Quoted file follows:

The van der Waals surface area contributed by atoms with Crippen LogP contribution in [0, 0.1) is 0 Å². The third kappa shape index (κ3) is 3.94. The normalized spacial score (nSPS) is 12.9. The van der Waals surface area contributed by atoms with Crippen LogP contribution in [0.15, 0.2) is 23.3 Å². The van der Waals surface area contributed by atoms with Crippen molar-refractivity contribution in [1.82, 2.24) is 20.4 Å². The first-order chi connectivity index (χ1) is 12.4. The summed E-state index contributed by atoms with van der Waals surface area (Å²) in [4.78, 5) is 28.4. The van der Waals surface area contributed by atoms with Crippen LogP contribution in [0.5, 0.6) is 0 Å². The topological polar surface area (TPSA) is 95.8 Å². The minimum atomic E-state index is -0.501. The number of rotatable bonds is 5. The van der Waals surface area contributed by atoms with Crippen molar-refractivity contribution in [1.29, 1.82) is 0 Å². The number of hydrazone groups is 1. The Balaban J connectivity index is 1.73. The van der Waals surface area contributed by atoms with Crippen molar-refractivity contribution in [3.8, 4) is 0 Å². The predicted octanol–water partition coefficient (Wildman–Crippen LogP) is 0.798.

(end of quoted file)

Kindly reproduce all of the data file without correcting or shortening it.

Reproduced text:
The van der Waals surface area contributed by atoms with Crippen LogP contribution in [0, 0.1) is 0 Å². The third kappa shape index (κ3) is 3.94. The normalized spacial score (nSPS) is 12.9. The van der Waals surface area contributed by atoms with Crippen LogP contribution in [0.15, 0.2) is 23.3 Å². The van der Waals surface area contributed by atoms with Crippen molar-refractivity contribution in [1.82, 2.24) is 20.4 Å². The first-order chi connectivity index (χ1) is 12.4. The summed E-state index contributed by atoms with van der Waals surface area (Å²) in [4.78, 5) is 28.4. The van der Waals surface area contributed by atoms with Crippen LogP contribution in [0.5, 0.6) is 0 Å². The topological polar surface area (TPSA) is 95.8 Å². The minimum atomic E-state index is -0.501. The number of rotatable bonds is 5. The van der Waals surface area contributed by atoms with Crippen molar-refractivity contribution in [1.29, 1.82) is 0 Å². The number of hydrazone groups is 1. The Balaban J connectivity index is 1.73. The van der Waals surface area contributed by atoms with Crippen molar-refractivity contribution in [3.8, 4) is 0 Å². The predicted octanol–water partition coefficient (Wildman–Crippen LogP) is 0.798.